considered a "mainframe"; it most usually did only word processing.
Microsoft did a reasonably good job with DOS - WP worked just fine on the
The install routine canAbated?
make "users" but at some point the software company has to "hand
over the keys" so to speak. Yet there's no requirement that the PC
owner have ever read even a
magazine article on how to run the thing ..
.. Anway, the storm has abated somewhat.
"Malware, Worms and Viruses, Increase 240% in 2005
The malware authors are having to work more furiously for less. In fact,
the actual number of discovered vulnerabilities has gone way done. PC Mag
has report that more serious vulnerabilities have been discovered for
Linux this past year than for Windows.
Glendale, California - (The Hosting News) - February 22, 2006 -
Internet security and virus alert company, PandaLabs, is reporting a
240% increase in the number of new malware specimens detected in
2005. In all, over 46,000 new threats, including viruses, worms,
Trojans, bots and other types of malware, were detected in 2005,
compared to 13,000 threats detected in 2004. "
But is the actual impact going up .. or down. I suspect it is going down.
Well you suspect wrong.
"Stats from at least three different security vendors make clear the trend,
perhaps even bode well for their businesses: Malware is growing.
Although virus rates themselves may be falling, Trojans are picking up the
slack at an alarming rate, the vendors said.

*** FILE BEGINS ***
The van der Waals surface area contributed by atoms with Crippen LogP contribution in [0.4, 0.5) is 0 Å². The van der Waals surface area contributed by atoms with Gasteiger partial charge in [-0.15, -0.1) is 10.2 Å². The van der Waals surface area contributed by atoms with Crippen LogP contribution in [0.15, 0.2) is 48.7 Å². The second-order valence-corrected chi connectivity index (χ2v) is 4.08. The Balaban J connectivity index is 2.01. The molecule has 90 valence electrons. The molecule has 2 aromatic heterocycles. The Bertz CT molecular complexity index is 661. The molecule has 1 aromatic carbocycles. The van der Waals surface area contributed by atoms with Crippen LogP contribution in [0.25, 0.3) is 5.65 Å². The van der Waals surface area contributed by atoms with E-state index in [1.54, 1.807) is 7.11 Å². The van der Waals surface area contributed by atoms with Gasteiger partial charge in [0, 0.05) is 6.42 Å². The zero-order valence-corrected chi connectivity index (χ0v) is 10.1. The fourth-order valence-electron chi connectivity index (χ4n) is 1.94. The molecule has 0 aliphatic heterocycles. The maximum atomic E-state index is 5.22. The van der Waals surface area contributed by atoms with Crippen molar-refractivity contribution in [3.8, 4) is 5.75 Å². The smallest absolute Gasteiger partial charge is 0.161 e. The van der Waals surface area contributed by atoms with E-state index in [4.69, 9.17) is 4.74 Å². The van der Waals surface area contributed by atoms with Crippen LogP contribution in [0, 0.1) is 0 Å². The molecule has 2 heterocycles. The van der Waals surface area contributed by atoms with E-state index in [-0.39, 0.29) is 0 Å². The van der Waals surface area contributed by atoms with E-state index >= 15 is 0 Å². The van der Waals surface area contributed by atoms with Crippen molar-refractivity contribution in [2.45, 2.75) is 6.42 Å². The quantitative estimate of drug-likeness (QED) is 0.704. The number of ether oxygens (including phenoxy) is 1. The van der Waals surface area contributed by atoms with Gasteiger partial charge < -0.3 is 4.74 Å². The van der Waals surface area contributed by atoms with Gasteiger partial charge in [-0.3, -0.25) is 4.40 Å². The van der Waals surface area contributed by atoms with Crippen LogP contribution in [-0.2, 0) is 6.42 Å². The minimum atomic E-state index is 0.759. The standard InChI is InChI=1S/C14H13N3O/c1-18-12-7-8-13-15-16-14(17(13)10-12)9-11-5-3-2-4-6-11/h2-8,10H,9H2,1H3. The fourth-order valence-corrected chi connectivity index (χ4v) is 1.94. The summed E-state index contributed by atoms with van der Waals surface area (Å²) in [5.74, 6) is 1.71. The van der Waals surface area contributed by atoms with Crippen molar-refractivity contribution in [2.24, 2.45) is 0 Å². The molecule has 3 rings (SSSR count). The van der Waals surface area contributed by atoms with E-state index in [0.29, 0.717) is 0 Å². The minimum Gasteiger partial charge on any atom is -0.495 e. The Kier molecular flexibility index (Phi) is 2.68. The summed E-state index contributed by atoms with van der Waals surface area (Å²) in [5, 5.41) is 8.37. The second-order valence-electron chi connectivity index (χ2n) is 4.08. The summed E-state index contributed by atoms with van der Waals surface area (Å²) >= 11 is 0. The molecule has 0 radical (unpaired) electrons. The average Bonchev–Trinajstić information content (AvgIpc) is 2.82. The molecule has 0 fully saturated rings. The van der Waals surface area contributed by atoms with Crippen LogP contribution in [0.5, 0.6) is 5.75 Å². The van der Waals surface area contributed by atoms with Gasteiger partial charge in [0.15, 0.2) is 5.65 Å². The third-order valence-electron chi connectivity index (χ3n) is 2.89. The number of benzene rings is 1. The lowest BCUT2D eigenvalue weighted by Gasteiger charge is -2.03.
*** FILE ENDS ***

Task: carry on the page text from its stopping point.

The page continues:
Another common trend: The growth of malware is almost exclusively targeted
at Windows operating system-based PC's, prompting one security vendor to
advise users to switch to Apple Macs.
They all found similar staggering stats on the amount of malware out there."
And once Vista starts weighs in ..
From same article:
"The introduction of new security measures, including some planned for
Vista, may slow down the rate at which machines are impacted by malware,
O'Brien said. But its unlikely the trend will go away. "Vista will be a
hurdle but not an obstacle."
And the trend as pointed out is GROWING not declining.
"Therefore, by the end of this year, the number of new variants
detected could exceed 100,000, which is more than the computer
threats detected in the previous 20 years."
ALL directed at Windoze boxes, btw. Because they're so easy to
Rootkits are the up and coming means of attack. Here's a rather
So you know or are you once again surmising? You seem to do alot of that.
"Huge increase in Windows-targeted stealth malware
by Tash Shifrin
Tuesday 18 April 2006
Security experts have warned of a 700% rise in reports of rootkits ?
malware that actively conceals its existence using stealth
technology ? over the past year.
Probably all variations on a theme.
I don't know how you judge "huge". What I'd call "huge" would be something
The most dramatic rise has been in rootkits targeted at Windows